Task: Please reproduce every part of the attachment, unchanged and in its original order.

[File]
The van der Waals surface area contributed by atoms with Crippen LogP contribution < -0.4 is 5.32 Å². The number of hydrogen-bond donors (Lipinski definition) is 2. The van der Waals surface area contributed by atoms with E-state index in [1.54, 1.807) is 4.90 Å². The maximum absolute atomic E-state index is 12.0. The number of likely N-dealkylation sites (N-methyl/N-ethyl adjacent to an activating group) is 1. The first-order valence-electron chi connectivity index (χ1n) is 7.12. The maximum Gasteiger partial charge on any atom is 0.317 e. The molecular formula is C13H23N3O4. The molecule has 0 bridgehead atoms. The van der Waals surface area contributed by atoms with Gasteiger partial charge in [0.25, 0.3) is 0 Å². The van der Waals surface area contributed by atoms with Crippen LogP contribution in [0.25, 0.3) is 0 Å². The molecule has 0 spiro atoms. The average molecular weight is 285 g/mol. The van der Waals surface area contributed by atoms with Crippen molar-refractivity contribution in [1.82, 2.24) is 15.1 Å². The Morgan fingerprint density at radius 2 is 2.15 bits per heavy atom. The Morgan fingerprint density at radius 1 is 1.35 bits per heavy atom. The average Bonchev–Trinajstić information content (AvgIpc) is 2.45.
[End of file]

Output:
The van der Waals surface area contributed by atoms with Crippen LogP contribution < -0.4 is 5.32 Å². The number of hydrogen-bond donors (Lipinski definition) is 2. The van der Waals surface area contributed by atoms with E-state index in [1.54, 1.807) is 4.90 Å². The maximum absolute atomic E-state index is 12.0. The number of likely N-dealkylation sites (N-methyl/N-ethyl adjacent to an activating group) is 1. The first-order valence-electron chi connectivity index (χ1n) is 7.12. The maximum Gasteiger partial charge on any atom is 0.317 e. The molecular formula is C13H23N3O4. The molecule has 0 bridgehead atoms. The van der Waals surface area contributed by atoms with Gasteiger partial charge in [0.25, 0.3) is 0 Å². The van der Waals surface area contributed by atoms with Crippen LogP contribution in [0.25, 0.3) is 0 Å². The molecule has 0 spiro atoms. The average molecular weight is 285 g/mol. The van der Waals surface area contributed by atoms with Crippen molar-refractivity contribution in [1.82, 2.24) is 15.1 Å². The Morgan fingerprint density at radius 2 is 2.15 bits per heavy atom. The Morgan fingerprint density at radius 1 is 1.35 bits per heavy atom. The average Bonchev–Trinajstić information content (AvgIpc) is 2.45.